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Discussion Starter #14
Well I'm going to be replacing the relay... as the new pump is now not running. I get 12V from the ASD and when I put 12V to the pump, I hear it running. So the relay must have gone intermittent or something. At this point, I really don't know what else it could be. I know the wiring to the pump checks out, and I know that there's power going to the relay. At least I know now that the fuel pump is new and I won't have to worry about that for another 100k.
 

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Discussion Starter #15
Well, the relay didn't fix the problem.
Long story:
Got the relay from Advance, modified its case so it fit, no start. Pulled the injector, sprayed with cleaner, tested with 9V battery. Cranked with injector out, saw fuel spurting from TB, so I know the pump is doing its thing. Reinstalled injector. The car now started and ran. Thought I'd take it around the block before my alignment appointment at Firestone. Decided to take it up and down my street first. Shifted into reverse, fine, shifted into drive, and it drove. The engine was running a little roughly at first, but it smoothed out once I started moving. Came to the end of the street, and the car sputtered to a stop and died. I also discovered my hazards aren't working. I could not get the car to start, at all, on ether, carb cleaner, anything. Turned out that the ignition rotor let me down. Strange coincidence, but she's running again. Hopefully this is a demonstration of why diagnostics are important. Had I simply put 12V on the pump wires in the relay connector, I would have figured out something was wrong with the relay. I was too quick to assume the fuel pump was bad, and jumping to conclusions cost me two days of frustration and $130.
(admins, please mark this topic as solved)
 

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How many miles on that rotor? I change mine every 15K miles because the tip chars. Once I forgot and went 20K miles, and had a sudden no-start the next day. Took me 2 days of troubleshooting before I found the cause. They really can't safely go more than 15K in these cars, any more is living on borrowed time.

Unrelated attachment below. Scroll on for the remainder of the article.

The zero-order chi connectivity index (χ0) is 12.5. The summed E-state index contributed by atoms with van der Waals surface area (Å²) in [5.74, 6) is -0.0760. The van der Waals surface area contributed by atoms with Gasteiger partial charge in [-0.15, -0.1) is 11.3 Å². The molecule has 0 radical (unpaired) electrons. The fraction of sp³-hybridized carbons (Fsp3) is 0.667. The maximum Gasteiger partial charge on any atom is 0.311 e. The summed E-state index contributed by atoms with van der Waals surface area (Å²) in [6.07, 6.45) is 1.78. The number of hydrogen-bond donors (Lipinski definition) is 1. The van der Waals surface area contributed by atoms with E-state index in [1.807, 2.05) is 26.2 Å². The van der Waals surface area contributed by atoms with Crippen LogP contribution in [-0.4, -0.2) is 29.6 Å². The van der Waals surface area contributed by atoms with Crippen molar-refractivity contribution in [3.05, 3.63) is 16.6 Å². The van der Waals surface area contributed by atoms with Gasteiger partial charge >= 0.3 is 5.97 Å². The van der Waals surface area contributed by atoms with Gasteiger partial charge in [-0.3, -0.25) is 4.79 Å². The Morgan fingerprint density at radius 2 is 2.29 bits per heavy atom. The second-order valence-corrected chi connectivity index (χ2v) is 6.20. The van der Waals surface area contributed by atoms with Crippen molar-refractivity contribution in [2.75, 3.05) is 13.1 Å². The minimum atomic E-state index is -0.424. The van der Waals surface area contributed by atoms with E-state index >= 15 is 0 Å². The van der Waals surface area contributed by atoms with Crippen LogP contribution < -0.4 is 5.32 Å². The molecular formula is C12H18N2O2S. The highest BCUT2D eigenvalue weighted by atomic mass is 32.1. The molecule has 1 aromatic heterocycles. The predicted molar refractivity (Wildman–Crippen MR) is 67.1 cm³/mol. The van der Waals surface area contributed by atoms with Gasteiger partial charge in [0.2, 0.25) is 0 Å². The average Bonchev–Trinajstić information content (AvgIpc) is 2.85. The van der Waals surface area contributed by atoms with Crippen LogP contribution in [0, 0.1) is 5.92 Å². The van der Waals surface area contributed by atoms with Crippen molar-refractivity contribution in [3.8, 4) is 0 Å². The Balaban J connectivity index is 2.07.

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Discussion Starter #17
Well, i guess problem not solved. Trying to go to work today, I went over a bump and the car died. No start. Got the AAA tow home and just poured a little gas down the TB to see if she would start, which, of course, she did. Since I had already called a good friend of mine to ask for a ride, I turned the car off, and then tried to restart. Nothing. I drove the car with no issues other than loss of cruise, hazards and front marker lights (not the blinkers, just the markers), to Maine and back yesterday and about 60 miles of mixed driving on Saturday, with no problem or hesitation at all. My fuel pump doesn't seem to be coming on either initially, so I'm guessing the new relay is a piece of bilge.
 

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Almost certainly a wiring connection, not the relay - especially the part about it dying when you hit a bump.
 

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Discussion Starter #19
What confuses me is why it happened this morning as opposed to over the weekend, and why i can get it started with gas in the TB but no other way.
 

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Happened this morning due to increased humidity from the thunderstorms overnight.

Maybe the MAP sensor has wiring issues, or its connection to the computer, and isn't giving the proper mixture?